This is a very condensed description of what we commonly call “socialization.” We know without doubt that dogs who have lots of well-thought-0ut positive experiences early in their life mature into more stable adult dogs. Think: calm, confident, and non aggressive. We really can’t overdo socialization but there is a time limit. We begin to see diminishing returns on this work as early as 18 weeks. So, start now.

For a more thorough look at the socialization process, I highly recommend the book Life Skills for Puppies.

For more details about how to teach your puppy the world is safe for dogs, order this book right away.
For more details about how to teach your puppy the world is safe for dogs, order this book right away.

Lesson Two: Here’s how life in the human world works. It’s all quid pro quo. This is the natural way dogs learn. If I do this – I get that. Or, If I do this – I can avoid that. Dogs don’t have to learn this part – it’s hard wired in. In fact, it’s how all animals learn, including  us human animals.

The lesson we have to teach our puppies is which of their choices will earn them good stuff. How does the game of quid pro quo work for dogs in our human world? Maybe it’s better if we think of it like two lists: 1) things I want my puppies to do and 2) things my puppy would like to have.

My short list:

  • Poop and Pee Outside
  • Chew this instead of that
  • Come when I call you
  • Sit when I ask
  • Lie down quietly when I ask

Her short list:

  • Yummy bits of food
  • Interesting toys and chew items
  • Access to social encounters with other dogs
  • Play and exercise
  • Touch / social contact with us

All I need to do to teach my puppy the game. Trade things from my list in exchange for things on her list. If she pees outside (at the top of my list) I will give her a treat and engage her in some play (from her list). If she sits instead of jumping on me (my list), I’ll get down and pet her (her list). You see how it works?

Our constant exchange of this-for-that becomes a form of communication – a way to chat cross-species. And, when we start the process early (like, right now) we can actually influence our puppy’s physical brain development. Certainly we can and should train at home. But, again, early puppy classes are essential.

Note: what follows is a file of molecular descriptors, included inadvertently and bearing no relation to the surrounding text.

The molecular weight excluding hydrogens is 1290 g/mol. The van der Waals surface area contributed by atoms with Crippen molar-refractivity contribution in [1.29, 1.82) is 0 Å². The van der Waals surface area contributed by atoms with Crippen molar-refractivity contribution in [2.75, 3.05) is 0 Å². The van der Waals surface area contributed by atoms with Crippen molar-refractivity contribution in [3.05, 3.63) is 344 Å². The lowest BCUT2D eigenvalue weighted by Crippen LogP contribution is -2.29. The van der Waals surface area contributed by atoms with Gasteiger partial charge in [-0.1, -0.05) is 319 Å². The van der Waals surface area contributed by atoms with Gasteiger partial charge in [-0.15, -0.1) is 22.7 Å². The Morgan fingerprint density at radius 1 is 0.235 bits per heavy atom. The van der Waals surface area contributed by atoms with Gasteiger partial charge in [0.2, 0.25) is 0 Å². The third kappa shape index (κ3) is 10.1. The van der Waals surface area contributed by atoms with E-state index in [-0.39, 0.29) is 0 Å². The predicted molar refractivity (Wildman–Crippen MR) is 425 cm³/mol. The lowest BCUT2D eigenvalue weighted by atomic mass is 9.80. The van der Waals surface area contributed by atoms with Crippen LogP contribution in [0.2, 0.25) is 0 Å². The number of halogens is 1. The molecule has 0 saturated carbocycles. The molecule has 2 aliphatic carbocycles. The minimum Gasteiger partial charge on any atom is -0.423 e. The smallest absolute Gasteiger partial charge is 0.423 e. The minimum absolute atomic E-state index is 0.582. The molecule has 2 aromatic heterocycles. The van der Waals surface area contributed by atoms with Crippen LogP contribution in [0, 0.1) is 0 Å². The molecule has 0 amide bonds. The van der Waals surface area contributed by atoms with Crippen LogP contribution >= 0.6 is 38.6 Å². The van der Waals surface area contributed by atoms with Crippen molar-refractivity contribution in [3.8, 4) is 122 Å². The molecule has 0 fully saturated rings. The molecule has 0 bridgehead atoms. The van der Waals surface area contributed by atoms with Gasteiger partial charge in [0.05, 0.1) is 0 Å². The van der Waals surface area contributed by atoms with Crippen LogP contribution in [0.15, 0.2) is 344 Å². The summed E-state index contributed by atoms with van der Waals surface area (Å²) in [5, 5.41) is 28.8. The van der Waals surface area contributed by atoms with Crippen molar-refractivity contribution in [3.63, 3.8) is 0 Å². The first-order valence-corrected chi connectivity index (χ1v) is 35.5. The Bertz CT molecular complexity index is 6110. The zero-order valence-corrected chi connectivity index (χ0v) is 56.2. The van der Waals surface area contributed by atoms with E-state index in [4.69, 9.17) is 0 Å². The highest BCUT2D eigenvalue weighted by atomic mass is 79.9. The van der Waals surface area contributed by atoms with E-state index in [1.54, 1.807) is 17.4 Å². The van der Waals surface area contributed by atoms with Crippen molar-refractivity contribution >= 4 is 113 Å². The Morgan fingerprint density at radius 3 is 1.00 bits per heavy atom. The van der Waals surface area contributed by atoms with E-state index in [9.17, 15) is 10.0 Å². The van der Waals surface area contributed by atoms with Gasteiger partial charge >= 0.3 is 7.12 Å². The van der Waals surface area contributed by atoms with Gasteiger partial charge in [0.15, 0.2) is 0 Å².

How far can we take this? We start with basic manners (sit, and down, and coming when called). But what about tricks? How about some complex tasks or maybe dog sports? Anything your dog can physically do – we can teach it. Use your imagination.

And, how long does this take? Well, we practice consistently well into our dog’s adolescence (up to age 2). Then we maintain learning through adulthood. But the truth is, we can teach new things (and should) throughout our dog’s entire life. Why not? It’s fun for the dog and us too.

All of this work adds structure and predictability to our young dog’s life. It’s comforting to know what do and when. It’s also very rewarding to know how the environment (specifically the people and other animals in our world) will respond to our actions. So, it’s clear that teaching our dogs how this process works is essential to their well being. Training (early training) is not a luxury or an add-on – it’s a core part of caring for our new puppy, like food, vet care, and exercise.

So yes! Start now. Start right now and keep going. And don’t forget to take pictures along the way. They grow up so fast.

Michael Baugh teaches dog and puppy training in Houston, TX. Click this link to his Instagram to share your puppy pics. 

Three Keys to Coming when Called

Michael Baugh CDBC CPDT-KSA

Dog trainers like to say that coming-when-called is an odds game. If you called your dog right now, what are the odds he’d come? Would you place a bet on it? How much. Now, what if your dog was outside, or playing with another dog, or sniffing a lamp post?

Our job, yours and mine, is to stack the odds in our favor, to make it so we’d be willing to place a big bet that our dog will come when we call him every time anytime. Here are the keys.

  1. Use a clear and consistent cue. I say “Stella, come!” (My dog’s name is Stella). I call it in a clear-throated voice, loudly. There’s a bit of lilt and lyricism to the call. It’s strong but not intimidating. I think of coming when called as an invitation not a demand. Avoid having a conversation with your dog. Don’t repeat the cue over and over. Don’t give multiple cues.
  2. Watch to see if your dog moves toward you. As soon as he does, start smiling, and praising him. Cheer him on as he comes to you (but don’t repeat the cue).
  3. Reinforce generously. Use the highest value reinforcer you can think of and give more than one treat (I recommend 3-4 in sequence). Then, if possible return your dog to play or whatever it was he was enjoying before you called him.

IMG_5680Repeat the process often, at different times, and in different places. In the early stages of training (all stages really) help your dog win the game. Set up your training so that he can succeed. I taught Stella coming-when-called using games. The process was fun for both of us, and easy as a result. We also mixed up the games to keep them interesting. I call Stella to me often when she leasts expects it and I reinforce it with a variety of things: food, play, access to fun activities. (See: Psyching Out Your Dog).

Practice throughout your dog’s lifetime to keep the behavior strong. It’s a powerful skill for keeping your dog safe from harm. But really, it’s nice just to show off that your dog is under some sort of control. How cool, right? My bet is that you’re going to love seeing your dog running towards you with that big goofy grin. Yeah, I’d put my money on that any day.

Michael Baugh CDBC CPDT-KSA teaches dog training in Houston, TX